In rural Turkestan, it is considered entirely appropriate, if you have the need, to knock on a stranger’s door and announce something to the effect that God has sent you to them as a guest. They will take you in and feed you for up to three days. After three days, it is time to either move on, or start contributing to the running of their household by working. As the local proverb states, “Fish and guests begin to stink after three days”. No one would dream of imposing themselves on the sacred obligation of hosting a guest, however, because in some things the obligation goes both ways. A local proverb states that “The guest is as humble as a sheep”; you must eat what is set before you and fit in with your host’s schedule without word or sign of complaint.

As a guest, whether announced or unannounced, it is customary and polite to bring a token of appreciation, which is given on arrival. Flowers in odd-numbered groups are customary for a meal guest, something more for an overnight stay. The value of the gift is determined by the status of your host.

Guests receive the best of everything as a matter of family honour. They take the seat of honour at the table, and are served first and repeatedly. Your aim is that they should not have to ask for anything at all – a local proverb advises that it is better to strike than ask. The seat of honour is the one furthest from the door; in a yurt, this puts the fire between the guest and the door, shielding him or her from the weather. Their tea bowl or qımız bowl will be kept one-third to one-half full. Filling the bowl all the way is a subtle way of dismissing a guest early, saying “and this is all you’re getting”. One-third to one-half full is the customary way of saying “I am prepared to serve you as host by refilling your cup as many times as necessary”.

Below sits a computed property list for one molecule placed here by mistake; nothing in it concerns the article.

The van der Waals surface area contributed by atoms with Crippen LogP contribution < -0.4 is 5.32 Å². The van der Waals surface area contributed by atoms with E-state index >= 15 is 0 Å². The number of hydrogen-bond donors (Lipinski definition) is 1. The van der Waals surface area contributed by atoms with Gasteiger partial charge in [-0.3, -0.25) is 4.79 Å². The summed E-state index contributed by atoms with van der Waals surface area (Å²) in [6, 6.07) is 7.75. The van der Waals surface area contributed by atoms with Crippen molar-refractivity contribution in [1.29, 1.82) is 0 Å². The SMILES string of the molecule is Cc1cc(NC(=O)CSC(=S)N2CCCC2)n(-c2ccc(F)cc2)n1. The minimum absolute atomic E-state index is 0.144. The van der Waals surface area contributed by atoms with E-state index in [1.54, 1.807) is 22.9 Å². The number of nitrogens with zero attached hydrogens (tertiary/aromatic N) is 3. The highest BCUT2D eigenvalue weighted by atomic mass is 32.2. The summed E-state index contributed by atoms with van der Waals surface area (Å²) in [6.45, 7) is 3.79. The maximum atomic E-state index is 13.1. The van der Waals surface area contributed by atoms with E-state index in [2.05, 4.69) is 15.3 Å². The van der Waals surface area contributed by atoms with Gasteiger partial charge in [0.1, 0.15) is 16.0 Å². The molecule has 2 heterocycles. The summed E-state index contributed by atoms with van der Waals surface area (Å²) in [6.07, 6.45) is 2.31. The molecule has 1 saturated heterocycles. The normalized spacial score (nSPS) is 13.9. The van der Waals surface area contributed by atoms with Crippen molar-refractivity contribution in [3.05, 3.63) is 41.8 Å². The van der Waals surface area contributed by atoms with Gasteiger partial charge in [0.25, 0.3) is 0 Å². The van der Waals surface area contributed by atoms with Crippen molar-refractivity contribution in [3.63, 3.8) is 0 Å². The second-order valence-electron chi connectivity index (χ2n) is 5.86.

Other Etiquette

Shoes are removed on entering the home, and slippers will normally be provided, unless your host is very poor. Many Nomads wear a type of footwear known as mäsi, which are like slipper boots and have outer galoş overshoes worn over them for external wear. Winter hats will normally be removed on entering the home, but tübeteyka skullcaps and female headdresses will not, and if you have removed a winter hat, you will customarily pull out a tübeteyka and put it on.

The toilet may well be outside the house, and is always separated from the bathroom. You ask for the "necessary place" or the "little house", and don't refer to it in polite company beyond the absolutely necessary. It is polite to approach any matter obliquely, particularly anything that requires some delicacy.